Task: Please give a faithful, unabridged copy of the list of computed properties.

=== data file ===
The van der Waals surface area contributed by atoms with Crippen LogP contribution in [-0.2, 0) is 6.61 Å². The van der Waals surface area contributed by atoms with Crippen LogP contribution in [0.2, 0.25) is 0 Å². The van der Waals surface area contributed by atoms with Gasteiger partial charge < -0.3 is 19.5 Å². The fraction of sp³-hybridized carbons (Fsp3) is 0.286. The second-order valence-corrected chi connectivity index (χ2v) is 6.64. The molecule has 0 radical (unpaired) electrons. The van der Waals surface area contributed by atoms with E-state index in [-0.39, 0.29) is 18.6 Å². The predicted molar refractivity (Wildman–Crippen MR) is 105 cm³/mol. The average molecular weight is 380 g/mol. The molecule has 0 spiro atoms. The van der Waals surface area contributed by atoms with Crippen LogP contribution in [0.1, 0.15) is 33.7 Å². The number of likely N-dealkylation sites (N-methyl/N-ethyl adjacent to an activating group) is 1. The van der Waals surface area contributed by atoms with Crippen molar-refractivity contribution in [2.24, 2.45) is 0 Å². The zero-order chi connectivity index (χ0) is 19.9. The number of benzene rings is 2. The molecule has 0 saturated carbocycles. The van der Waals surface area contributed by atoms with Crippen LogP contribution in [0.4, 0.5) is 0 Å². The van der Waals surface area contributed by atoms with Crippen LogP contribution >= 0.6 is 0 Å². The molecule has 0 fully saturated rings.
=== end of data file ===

The van der Waals surface area contributed by atoms with Crippen LogP contribution in [-0.2, 0) is 6.61 Å². The van der Waals surface area contributed by atoms with Crippen LogP contribution in [0.2, 0.25) is 0 Å². The van der Waals surface area contributed by atoms with Gasteiger partial charge < -0.3 is 19.5 Å². The fraction of sp³-hybridized carbons (Fsp3) is 0.286. The second-order valence-corrected chi connectivity index (χ2v) is 6.64. The molecule has 0 radical (unpaired) electrons. The van der Waals surface area contributed by atoms with E-state index in [-0.39, 0.29) is 18.6 Å². The predicted molar refractivity (Wildman–Crippen MR) is 105 cm³/mol. The average molecular weight is 380 g/mol. The molecule has 0 spiro atoms. The van der Waals surface area contributed by atoms with Crippen LogP contribution in [0.1, 0.15) is 33.7 Å². The number of likely N-dealkylation sites (N-methyl/N-ethyl adjacent to an activating group) is 1. The van der Waals surface area contributed by atoms with Crippen molar-refractivity contribution in [2.24, 2.45) is 0 Å². The zero-order chi connectivity index (χ0) is 19.9. The number of benzene rings is 2. The molecule has 0 saturated carbocycles. The van der Waals surface area contributed by atoms with Crippen LogP contribution in [0.4, 0.5) is 0 Å². The van der Waals surface area contributed by atoms with Crippen LogP contribution >= 0.6 is 0 Å². The molecule has 0 fully saturated rings.